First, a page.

Wool is quickly becoming an important market in Rwanda, providing opportunities for some of the most vulnerable women in the country.
The organization Handspun Hope, which operates out of Musanze in Northern Rwanda, teaches women how to make hand-knit goods out of merino and angora wool. This group is the only one in Rwanda to process wool for clothing. The more than 100 women employed there cut, dye, knit, and produce an average of 50 sweaters each month in their busy season.
Rwanda doesn’t have a market for wool goods, so every Handspun Hope product is exported to boutiques in the United States. The organization falls under the project, “Made in Rwanda” which started in 2008 and has boosted Rwanda’s exports by 69%.
Business analyst Collins Mwai believes the women of Handspun Hope are a sign of hope. In an interview with CNN he said, “These women, I think they are an indicator of how every day the Rwandan community has been expanding and bringing in previously ignored sectors, but now they’re finding ways to make an income out of it.”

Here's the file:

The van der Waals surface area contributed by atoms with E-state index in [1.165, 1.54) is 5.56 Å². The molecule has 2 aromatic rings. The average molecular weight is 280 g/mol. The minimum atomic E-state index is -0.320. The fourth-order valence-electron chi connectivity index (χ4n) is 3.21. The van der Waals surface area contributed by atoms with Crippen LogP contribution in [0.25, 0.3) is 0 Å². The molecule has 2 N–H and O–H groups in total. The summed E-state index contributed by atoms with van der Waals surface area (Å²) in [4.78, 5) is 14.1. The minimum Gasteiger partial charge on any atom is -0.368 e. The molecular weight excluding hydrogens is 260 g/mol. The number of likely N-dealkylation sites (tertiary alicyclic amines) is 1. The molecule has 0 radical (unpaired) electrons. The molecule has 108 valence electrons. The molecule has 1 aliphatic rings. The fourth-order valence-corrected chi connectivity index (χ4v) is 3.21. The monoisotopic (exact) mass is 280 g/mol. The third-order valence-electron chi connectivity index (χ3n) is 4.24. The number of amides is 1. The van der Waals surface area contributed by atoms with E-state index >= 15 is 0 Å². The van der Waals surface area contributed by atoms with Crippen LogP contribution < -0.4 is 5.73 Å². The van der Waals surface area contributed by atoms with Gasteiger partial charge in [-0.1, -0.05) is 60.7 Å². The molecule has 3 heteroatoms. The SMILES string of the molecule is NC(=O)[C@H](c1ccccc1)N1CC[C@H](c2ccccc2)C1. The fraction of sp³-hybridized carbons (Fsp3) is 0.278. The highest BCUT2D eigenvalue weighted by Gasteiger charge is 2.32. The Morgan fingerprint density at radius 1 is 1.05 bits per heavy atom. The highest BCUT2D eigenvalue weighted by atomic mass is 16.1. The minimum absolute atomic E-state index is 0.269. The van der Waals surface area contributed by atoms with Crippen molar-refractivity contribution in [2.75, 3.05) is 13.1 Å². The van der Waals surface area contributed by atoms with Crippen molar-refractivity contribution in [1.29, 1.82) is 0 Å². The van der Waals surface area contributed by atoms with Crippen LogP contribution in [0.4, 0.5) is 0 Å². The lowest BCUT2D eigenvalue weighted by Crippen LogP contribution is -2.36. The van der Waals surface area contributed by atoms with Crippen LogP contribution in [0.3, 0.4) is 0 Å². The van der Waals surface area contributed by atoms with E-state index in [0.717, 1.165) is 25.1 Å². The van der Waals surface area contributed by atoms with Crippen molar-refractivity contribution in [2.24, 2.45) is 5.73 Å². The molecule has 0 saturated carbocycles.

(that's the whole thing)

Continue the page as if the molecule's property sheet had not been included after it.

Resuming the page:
While Rwanda is currently ranked fifth on the World Economic Forum’s Global Gender Gap Index and has one of the highest rates of female employment at 86%, only 24% of women have their own bank accounts. But Handspun Hope has changed that for many women.
Beatrice Mukanoheri is one of the women who works creating these sweaters. She said of her experience, “I have benefited a lot from my job at Handspun Hope because I joined a very poor lady. I have a new house. I got a loan from the bank and I got running water and electricity.”
In addition, these women also face a smaller wage gap than the U.S., at 88 cents to every man’s dollar. Because of this, legislation passed in 2003 which requires women to be granted at least 30% of decision-making posts and, by 2008, Rwanda was the first country to have a female majority parliament.
Since then, educational enrollment rates at the elementary school level have more than doubled and initiatives to target gender-based violence have been implemented. Rwandan women also receive three months of paid maternity leave, surpassing the U.S. once again in terms of legislation for women.
However, Rwanda still faces serious problems with violence against women. Gender-based violence in Rwanda is one of the highest in all of Africa. One in three Rwandan women have experienced or are experiencing violence at the hands of her male relatives. According to recent surveys, 41% of women have experienced some form of physical violence since age 15 and the percentage rises to 56% for married women.
Despite some resistance from those who follow the old cultural beliefs and notions of masculinity, women in Rwanda are rebuilding a broken country and coming out stronger on the other side.
The wool industry is just one more step towards equality for Rwandan women.
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